Written Answers. - Ukrainian Asylum Seekers.

Dermot Ahern


490 Mr. D. Ahern asked the Minister for Justice if she will consider making the necessary legislative changes to allow for ecological asylum, particularly in regard to those people who fear for their health as a result of the Chernobyl incident; and if she will make a statement on the matter. [16401/96]

Tom Kitt


513 Mr. T. Kitt asked the Minister for Justice if she will give details of the circumstances surrounding the recent deportation of two Ukrainain women and three children from Shannon Airport; if her attention was drawn to such a decision; and if she will make a statement on the matter. [16822/96]

I propose to take Questions Nos. 490 and 513 together.

Two adults and three children in transit from Cuba to the Ukraine approached immigration officers at Shannon Airport on 5 September and sought "ecological asylum" as the Ukraine was ecologically polluted due to the chernobyl disaster.

When interviewed, with the assistance of a Ukrainian interpreter, the adults explained that they had been in Cuba for the previous two years where their children had been receiving medical treatment. It was explained to the individuals that they required visas to enter the State and they were advised to continue their journey to Kiev and to apply to come to Ireland in the normal manner. They were also advised of the fact that many children are brought to Ireland each year under a special "Chernobyl project".
They declined to accept the advice offered them, and then indicated that they were seeking "political asylum" on the grounds that their government could not guarantee proper medical care for their children.
The two families were than put up in local bed and breakfast accommodation, with the assistance of the Red Cross, pending a decision on their cases. The immigration officers dealing with the case consulted with officials of my Department.
While the persons concerned used the expression "political asylum" after it had been made clear that they could not be allowed to remain in the State by reference to the ecological concerns they had expressed, it was evident that the grounds advanced by them for political asylum were not encompassed within the internationally recognised meaning of that expression. Accordingly the immigration officers at Shannon were instructed to set in motion the normal processes applying to persons entering the State illegally.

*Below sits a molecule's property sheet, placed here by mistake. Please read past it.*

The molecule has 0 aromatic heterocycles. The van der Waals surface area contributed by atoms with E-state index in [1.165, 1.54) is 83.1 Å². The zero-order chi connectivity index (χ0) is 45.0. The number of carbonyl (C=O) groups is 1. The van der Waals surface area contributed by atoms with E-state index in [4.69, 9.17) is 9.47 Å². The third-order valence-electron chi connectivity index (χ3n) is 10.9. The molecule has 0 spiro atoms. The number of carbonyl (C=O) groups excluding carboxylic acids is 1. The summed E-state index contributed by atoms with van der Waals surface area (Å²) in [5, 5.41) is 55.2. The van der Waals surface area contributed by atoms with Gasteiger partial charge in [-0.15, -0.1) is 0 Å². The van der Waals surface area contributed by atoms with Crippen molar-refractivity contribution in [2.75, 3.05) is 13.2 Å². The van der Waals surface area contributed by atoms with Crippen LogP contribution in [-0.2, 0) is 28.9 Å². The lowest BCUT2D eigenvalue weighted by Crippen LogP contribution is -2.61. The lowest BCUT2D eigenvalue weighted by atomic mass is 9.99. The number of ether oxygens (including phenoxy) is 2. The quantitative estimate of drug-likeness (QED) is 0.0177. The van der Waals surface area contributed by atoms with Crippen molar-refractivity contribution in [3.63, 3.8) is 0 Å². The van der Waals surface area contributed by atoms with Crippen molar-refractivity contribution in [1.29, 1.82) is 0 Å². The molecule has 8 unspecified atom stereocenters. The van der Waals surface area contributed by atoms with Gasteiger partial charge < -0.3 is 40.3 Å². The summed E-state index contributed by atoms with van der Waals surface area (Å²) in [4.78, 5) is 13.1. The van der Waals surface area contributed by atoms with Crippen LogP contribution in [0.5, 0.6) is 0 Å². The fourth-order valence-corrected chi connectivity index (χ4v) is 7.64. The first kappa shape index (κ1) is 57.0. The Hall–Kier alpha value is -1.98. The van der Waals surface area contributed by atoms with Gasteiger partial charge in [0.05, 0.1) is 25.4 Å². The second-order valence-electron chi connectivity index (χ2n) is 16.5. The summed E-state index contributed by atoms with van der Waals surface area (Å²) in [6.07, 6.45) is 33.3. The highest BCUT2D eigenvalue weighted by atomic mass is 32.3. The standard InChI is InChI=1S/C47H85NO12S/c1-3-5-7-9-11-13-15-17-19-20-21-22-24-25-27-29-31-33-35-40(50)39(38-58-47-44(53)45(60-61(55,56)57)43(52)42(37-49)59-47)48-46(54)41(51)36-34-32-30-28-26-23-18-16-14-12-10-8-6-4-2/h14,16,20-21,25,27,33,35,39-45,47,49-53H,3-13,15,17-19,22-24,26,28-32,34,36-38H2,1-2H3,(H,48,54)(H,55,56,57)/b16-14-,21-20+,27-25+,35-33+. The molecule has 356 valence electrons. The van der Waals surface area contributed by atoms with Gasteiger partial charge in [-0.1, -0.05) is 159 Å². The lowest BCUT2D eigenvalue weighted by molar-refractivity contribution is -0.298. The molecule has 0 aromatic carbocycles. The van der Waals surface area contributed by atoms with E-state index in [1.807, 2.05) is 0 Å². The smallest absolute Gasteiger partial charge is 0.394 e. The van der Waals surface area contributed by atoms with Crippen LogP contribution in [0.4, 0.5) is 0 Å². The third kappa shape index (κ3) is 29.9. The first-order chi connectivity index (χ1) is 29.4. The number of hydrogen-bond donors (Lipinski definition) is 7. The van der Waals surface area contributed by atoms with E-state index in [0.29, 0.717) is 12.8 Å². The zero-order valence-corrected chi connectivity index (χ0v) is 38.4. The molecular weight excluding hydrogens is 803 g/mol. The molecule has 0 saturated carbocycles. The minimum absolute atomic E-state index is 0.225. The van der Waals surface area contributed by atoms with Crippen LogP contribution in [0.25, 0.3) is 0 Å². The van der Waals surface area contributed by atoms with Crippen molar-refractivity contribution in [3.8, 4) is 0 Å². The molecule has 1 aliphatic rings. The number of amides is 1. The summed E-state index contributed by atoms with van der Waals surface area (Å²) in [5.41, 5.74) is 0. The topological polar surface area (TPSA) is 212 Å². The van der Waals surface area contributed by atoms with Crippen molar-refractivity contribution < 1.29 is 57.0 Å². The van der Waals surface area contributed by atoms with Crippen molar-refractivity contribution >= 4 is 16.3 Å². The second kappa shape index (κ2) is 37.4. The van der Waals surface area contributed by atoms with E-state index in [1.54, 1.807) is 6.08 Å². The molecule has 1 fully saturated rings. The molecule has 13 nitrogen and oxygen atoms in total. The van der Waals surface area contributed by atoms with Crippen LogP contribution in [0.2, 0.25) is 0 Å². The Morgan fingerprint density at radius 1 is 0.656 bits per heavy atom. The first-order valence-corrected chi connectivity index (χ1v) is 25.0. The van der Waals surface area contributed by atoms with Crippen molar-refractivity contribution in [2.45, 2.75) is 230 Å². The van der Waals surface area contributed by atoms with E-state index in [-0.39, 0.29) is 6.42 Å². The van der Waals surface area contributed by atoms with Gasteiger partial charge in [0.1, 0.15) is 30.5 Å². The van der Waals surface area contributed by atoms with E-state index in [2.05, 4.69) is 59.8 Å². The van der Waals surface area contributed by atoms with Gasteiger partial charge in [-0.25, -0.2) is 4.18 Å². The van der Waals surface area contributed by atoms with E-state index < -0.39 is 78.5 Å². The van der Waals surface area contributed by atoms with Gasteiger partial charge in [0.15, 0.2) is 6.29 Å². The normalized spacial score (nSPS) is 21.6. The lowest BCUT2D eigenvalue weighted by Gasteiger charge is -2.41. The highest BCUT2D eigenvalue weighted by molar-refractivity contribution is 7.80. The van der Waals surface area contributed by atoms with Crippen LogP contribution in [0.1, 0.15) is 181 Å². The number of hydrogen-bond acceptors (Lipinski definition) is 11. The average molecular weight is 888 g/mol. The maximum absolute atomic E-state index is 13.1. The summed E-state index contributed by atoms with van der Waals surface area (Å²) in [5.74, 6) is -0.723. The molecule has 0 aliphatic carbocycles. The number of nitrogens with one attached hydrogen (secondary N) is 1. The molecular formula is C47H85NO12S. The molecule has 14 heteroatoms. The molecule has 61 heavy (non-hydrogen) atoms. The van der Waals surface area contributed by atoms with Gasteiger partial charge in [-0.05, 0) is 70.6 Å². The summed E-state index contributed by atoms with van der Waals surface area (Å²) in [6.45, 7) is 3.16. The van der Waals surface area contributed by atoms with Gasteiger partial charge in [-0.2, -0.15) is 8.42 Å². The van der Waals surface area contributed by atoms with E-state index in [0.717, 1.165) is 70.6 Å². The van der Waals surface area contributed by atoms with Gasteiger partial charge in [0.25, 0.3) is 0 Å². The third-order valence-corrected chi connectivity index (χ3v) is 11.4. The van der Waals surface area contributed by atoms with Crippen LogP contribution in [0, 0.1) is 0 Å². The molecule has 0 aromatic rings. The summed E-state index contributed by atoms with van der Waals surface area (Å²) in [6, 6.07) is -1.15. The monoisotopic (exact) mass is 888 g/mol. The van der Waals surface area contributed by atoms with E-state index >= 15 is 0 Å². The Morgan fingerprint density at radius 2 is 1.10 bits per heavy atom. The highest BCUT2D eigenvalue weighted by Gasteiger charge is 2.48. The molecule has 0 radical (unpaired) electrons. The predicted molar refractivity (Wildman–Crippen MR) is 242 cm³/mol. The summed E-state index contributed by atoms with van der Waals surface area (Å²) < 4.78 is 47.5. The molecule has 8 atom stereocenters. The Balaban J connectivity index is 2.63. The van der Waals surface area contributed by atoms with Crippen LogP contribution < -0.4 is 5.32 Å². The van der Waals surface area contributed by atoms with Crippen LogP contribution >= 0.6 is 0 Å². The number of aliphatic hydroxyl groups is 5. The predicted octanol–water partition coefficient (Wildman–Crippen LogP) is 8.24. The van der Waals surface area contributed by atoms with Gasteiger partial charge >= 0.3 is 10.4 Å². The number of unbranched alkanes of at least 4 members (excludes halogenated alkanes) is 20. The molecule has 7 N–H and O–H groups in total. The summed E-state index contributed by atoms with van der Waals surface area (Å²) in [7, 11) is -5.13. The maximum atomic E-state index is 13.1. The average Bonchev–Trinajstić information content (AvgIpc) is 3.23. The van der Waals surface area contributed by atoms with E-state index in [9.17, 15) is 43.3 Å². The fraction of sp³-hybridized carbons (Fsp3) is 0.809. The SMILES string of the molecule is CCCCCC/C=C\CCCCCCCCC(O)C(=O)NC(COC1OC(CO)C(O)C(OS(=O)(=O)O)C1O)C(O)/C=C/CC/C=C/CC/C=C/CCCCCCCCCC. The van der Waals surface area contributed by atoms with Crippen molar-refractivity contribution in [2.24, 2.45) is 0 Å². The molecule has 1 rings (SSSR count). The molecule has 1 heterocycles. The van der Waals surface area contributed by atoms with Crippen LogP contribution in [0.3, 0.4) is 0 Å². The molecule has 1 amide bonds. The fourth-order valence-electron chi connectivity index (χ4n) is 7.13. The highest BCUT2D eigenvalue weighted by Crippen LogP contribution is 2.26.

On Saturday, 7 September, the individuals in question left the State — they were not allowed to remain as they were in breach of Irish law.
When they were formally refused leave to land they were advised of the reasons, as required by law, and of the proper procedures for entering the State. They were again advised of the Chernobyl project. While they were naturally displeased with the decision, they raised no objections to the course of action being taken.
There is no doubt that in many immigration/asylum cases decision-making can present considerable difficulties and there have been many examples of such cases over the years. The problem about treating any application as an exception is that it leaves immigration/asylum law generally open to challenge by parties who believe that their cases also merit exceptional treatment.
The issue which gave rise to the possibility of exceptional treatment, in this case, was the suggestion that a child's health would be put at risk if permission to land were refused. This was a matter for medical assessment and in fact the applicants had access to medical advice. The adults mentioned that they had been in Cuba for medical reasons but there was never any indication that there was any particular medical emergency or that any urgent treatment was required. I understand that the doctor who attended the child during his time in this country was required only to administer one of a regular series of injections; the child had his own supply of the required medication.
It is perfectly understandable that individuals looking for permission to land and remain in the State would advance a variety of arguments in support of their applications — and a variety of arguments are in fact advanced.
Deputies will appreciate, however, that if this country were to accept that the asylum process should automatically be set in motion once an applicant, having landed illegally, raises concern about the possible health risks associated with residing in particular parts of the world, this would represent a fundamental departure by the State from international law and practice in this area.
Having explained that basis for not granting permission to land in this case, I want to emphasise that if these families seek to enter the State legally for medical attention and recuperation their applications will be examined sympathetically as is the case with applications from the Chernobyl area.
Finally I should say that the Government has demonstrated its concern to update the law and improve procedures in relation to refuges. Deputies will be aware that the Refugee Act, 1996, became law on 26 June 1996. The necessary arrangements to implement the provisions of this Act are currently in hand in my Department. I have no proposals at this time to introduce further legislation to amend the definition of "refugee" which is provided for at section 2 of the Act.